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Neroli is frequently utilized in colognes and is also found in fragrances with floral notes, such as the famous Jardins de Bagatelle by Guerlain, inspired by a real garden. In this perfume, the heart is composed of white flowers (neroli, jasmine, gardenia), evoking joy, lightness, and sensuality.
If you are not familiar with the neroli scent or are interested in the history of its powerful aroma, this article will provide an overview of what neroli smells like and its origin.
What is Neroli?
The term "neroli" originates from a small Italian town near Rome and a princess who lived there. The fragrance of neroli, which filled the air during spring, enchanted Anne Marie Orsini (also known as Anna Maria de la Tremoille, and originally French).
She was the first to extract essential oil from orange blossoms, which she used to scent her clothes, baths, and gloves. (Gloves and perfumery have a deep connection, as explained in our Perfume History section.)
Believed to be an aphrodisiac, the locals were enthralled by this alluring oil, which reportedly combined floral, sweet, and musk notes.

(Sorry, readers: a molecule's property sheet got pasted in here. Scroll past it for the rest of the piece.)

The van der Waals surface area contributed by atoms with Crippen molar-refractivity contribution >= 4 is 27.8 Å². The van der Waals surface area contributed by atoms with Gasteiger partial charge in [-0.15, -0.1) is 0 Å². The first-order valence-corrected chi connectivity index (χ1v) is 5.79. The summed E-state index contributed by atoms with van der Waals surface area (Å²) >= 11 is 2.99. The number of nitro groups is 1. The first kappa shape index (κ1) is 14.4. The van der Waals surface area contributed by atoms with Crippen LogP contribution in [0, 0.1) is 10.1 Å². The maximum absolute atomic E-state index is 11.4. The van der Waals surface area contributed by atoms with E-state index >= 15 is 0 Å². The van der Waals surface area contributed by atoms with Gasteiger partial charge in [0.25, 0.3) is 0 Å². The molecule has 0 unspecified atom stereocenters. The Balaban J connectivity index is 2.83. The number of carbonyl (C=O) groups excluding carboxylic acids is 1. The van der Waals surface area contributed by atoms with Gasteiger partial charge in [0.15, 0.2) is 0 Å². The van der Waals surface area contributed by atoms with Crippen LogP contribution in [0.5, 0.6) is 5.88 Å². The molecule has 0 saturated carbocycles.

What Does Neroli Smell Like?
Neroli has a floral and sweet aroma. Initially, the scent is citrusy and very zesty, oscillating between the tartness of bergamot and the sweetness of mandarin. Over time, the notes evolve into a more opulent and expansive floral bouquet.
At its core, neroli retains a very sweet, almost gourmand quality. For some, it evokes childhood memories, fresh linens, the joy of family vacations, and treats made by their grandmothers.
The smooth notes of neroli evoke a sense of tenderness. Neroli is primarily used in heart notes, as showcased in fragrances like Neroli by Yves Rocher or Eau de Neroli Doré by Hermès.
Neroli's Combinations with Various Olfactory Families in Perfumery
When paired with woody notes, Jardins de Bagatelle becomes a smooth and captivating fragrance that has remained timeless. Neroli is also combined with woody, spicy notes and can be found in some men's fragrances, such as 1 Million Intense by Paco Rabanne. In this scent, neroli appears in heart notes, accompanied by rose and cinnamon. The top notes feature cardamom, pepper, and nutmeg.
In the base notes, leather, sandalwood, and chili wood emerge. The spice medley is softened by rose and neroli, resulting in a fragrance that signals the resurgence of masculine allure. Paco Rabanne even describes it as an addictive scent!